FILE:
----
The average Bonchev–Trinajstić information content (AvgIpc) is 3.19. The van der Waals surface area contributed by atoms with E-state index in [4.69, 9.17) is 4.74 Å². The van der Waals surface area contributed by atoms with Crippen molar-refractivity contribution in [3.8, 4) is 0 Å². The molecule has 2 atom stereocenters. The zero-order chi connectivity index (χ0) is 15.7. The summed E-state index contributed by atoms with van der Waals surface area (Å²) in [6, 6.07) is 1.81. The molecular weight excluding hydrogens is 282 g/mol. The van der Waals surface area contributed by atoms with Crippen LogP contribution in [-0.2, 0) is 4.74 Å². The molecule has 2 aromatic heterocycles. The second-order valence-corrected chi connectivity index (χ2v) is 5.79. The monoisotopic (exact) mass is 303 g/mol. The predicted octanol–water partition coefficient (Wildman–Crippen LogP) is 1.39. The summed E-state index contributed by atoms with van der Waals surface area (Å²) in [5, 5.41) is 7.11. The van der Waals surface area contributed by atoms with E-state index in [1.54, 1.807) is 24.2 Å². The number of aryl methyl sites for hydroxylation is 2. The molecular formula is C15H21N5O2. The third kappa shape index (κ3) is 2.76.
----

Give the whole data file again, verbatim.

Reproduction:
The average Bonchev–Trinajstić information content (AvgIpc) is 3.19. The van der Waals surface area contributed by atoms with E-state index in [4.69, 9.17) is 4.74 Å². The van der Waals surface area contributed by atoms with Crippen molar-refractivity contribution in [3.8, 4) is 0 Å². The molecule has 2 atom stereocenters. The zero-order chi connectivity index (χ0) is 15.7. The summed E-state index contributed by atoms with van der Waals surface area (Å²) in [6, 6.07) is 1.81. The molecular weight excluding hydrogens is 282 g/mol. The van der Waals surface area contributed by atoms with Crippen LogP contribution in [-0.2, 0) is 4.74 Å². The molecule has 2 aromatic heterocycles. The second-order valence-corrected chi connectivity index (χ2v) is 5.79. The monoisotopic (exact) mass is 303 g/mol. The predicted octanol–water partition coefficient (Wildman–Crippen LogP) is 1.39. The summed E-state index contributed by atoms with van der Waals surface area (Å²) in [5, 5.41) is 7.11. The van der Waals surface area contributed by atoms with E-state index in [1.54, 1.807) is 24.2 Å². The number of aryl methyl sites for hydroxylation is 2. The molecular formula is C15H21N5O2. The third kappa shape index (κ3) is 2.76.